Friday, May 17, 2013

Driving John Rocco

Last week my children's former school, St. Anne Catholic in Bristol, VA, hosted John Rocco as their annual author.  St. Anne's hosts an author every year, which I think is absolutely a fabulous thing to do.  Kids get inspired to read and think about books when they meet at author; if the author's any good at presenting, they also learn a ton.

John Rocco was fantastic.  He's the same age as me, but came to writing through a circuitous route that involved, among other things, helping design rides at Walt Disney World and being an art director for the movie Shrek.  He won a Caldecott Honor last year for his book Blackout.  John was great at capturing the students' interest and taught them a surprising amount about how he uses colors to help carry emotion in his  stories.

I always help out for the author visit, in part because I'm such a nice person and in part because, living in the hinterlands as I do, it's a real treat for me to talk to another person in my field.  So on the second day of John Rocco's visit I volunteered to pick him up at the hotel, get him breakfast, and take him to the school.

You know how you become so totally used to something in your life, and then all of a sudden you can see it from an outsider's point-of-view?  Yeah.  That was my minivan when I was driving John Rocco.  I really am not bothered by my semi-derelict ten-year-old car.  I don't care much about cars.  The thing goes forward when I step on the accelerator, stops when I step on the gas, and doesn't leak when it rains; that about covers my needs.

But when John Rocco--who is completely friendly and very polite, and whom I did not suspect of making snap judgements about people based on the amount of grit in their cars--lest you think the problem was with him and not me--opened the door, I suddenly saw the hay, rubber orthodontics band, and used ballpoint pen sitting on the passenger's seat.  I swept those off, then reached down to move the 200-page manuscript out of the way of John Rocco's feet.  I opened the side door so he could put his bags in, implored him to move the tennis rackets out of the way, not to bother about those horse supplements, and, oh, right, those books can just be shoved farther in the back.  I couldn't put his bag in the very back because that space was filled with a lawn chair, several dirty saddle pads, and two trumpets in their cases.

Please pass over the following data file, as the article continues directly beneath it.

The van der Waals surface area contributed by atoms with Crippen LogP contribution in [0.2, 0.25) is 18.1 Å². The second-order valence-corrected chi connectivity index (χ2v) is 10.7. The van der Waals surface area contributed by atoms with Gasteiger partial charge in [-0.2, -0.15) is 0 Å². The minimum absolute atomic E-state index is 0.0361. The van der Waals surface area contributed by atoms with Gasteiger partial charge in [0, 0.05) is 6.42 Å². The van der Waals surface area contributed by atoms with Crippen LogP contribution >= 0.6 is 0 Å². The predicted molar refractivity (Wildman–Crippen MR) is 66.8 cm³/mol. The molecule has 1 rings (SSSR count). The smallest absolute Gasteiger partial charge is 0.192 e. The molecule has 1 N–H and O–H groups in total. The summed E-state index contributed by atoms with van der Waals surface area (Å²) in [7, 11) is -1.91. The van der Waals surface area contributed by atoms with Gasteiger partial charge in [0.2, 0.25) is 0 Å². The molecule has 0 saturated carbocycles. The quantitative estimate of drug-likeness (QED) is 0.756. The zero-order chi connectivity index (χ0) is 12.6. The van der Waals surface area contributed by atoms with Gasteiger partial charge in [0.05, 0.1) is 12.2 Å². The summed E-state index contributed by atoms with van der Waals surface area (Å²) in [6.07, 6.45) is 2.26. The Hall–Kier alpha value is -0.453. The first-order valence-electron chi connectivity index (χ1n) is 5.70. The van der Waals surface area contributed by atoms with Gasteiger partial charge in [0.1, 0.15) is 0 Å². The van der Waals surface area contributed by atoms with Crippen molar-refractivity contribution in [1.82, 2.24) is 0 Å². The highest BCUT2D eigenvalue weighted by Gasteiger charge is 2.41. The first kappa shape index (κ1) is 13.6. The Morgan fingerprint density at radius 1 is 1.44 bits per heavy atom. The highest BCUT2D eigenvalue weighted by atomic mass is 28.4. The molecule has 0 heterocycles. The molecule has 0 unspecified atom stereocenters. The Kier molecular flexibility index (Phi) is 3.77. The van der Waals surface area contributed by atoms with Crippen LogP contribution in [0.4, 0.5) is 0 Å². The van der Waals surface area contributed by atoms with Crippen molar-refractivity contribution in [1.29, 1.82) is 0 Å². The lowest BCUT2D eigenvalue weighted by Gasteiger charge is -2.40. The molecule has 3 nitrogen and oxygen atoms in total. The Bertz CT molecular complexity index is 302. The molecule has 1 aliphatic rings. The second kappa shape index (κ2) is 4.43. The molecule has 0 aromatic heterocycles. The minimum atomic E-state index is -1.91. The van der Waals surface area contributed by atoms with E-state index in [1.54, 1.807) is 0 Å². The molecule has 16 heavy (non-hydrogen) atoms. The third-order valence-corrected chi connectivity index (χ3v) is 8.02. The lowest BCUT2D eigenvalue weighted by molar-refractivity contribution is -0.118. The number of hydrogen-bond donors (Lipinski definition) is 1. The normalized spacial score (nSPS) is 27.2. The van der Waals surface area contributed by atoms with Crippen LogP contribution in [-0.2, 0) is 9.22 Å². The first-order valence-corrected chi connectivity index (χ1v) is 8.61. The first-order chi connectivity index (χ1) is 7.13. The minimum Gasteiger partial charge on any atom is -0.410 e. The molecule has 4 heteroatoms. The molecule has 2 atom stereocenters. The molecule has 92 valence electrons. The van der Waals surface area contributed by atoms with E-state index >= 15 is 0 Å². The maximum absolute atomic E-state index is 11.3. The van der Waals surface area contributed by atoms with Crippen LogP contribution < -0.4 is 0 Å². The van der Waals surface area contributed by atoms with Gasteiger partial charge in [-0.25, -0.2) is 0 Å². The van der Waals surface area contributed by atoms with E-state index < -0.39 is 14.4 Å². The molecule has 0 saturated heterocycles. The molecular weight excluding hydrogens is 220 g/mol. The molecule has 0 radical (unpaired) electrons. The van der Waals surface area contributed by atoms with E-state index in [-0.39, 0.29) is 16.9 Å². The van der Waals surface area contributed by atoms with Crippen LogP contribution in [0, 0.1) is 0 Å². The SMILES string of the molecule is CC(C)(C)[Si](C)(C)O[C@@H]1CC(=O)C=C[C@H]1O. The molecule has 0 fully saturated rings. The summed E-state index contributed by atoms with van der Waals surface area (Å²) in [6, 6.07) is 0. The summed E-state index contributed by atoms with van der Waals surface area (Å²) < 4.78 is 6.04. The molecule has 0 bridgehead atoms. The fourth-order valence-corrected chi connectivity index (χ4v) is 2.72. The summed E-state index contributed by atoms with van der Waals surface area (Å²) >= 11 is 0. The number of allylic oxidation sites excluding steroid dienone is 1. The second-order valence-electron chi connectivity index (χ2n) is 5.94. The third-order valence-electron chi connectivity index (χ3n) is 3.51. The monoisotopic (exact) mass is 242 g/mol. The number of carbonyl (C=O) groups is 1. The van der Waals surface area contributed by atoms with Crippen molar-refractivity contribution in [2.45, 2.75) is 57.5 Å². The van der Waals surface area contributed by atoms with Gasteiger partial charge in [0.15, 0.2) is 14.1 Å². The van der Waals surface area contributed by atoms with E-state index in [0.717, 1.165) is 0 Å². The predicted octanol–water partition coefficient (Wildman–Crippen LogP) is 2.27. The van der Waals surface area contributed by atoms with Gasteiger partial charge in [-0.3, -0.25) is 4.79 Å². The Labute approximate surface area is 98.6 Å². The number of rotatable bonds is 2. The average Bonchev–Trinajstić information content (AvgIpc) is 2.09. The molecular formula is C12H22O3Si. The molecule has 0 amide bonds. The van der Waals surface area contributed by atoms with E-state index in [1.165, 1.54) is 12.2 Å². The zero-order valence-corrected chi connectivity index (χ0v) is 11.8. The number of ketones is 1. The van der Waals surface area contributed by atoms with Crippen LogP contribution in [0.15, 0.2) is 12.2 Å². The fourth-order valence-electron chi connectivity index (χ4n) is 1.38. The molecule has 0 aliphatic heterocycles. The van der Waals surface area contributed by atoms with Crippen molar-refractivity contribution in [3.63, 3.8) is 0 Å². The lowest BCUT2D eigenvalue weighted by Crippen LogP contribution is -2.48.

Meanwhile the driver's side mirror sat on the little platform between the two front seats.  The space under the platform was home to a dressage girth, a broken piece of a bridle, a crushed box of Kleenexes, and the foreign language CDs I listen to when I'm trying to improve my mind.  And six pens.  And a novel or two.  Probably overdue from the library.

I hadn't dusted my dashboard in, oh, forever.  My daughter and her teammates had peeled off their name tags from quiz rally three months ago and plastered them onto the seats.  The cupholders held two hair bands, two bottles of eye drop samples, the keys to the tack room of the green barn, a pretty rock, and a handful of golf tees.  Also a granola bar.  Also my coffee cup, the one with the extremely vulgar statement about writing on it.  But that at least John Rocco understood.

So we drove off to breakfast and then to school.  And, on Mother's Day, my husband and children cleaned out my car.  Now I'm all set for next year's author.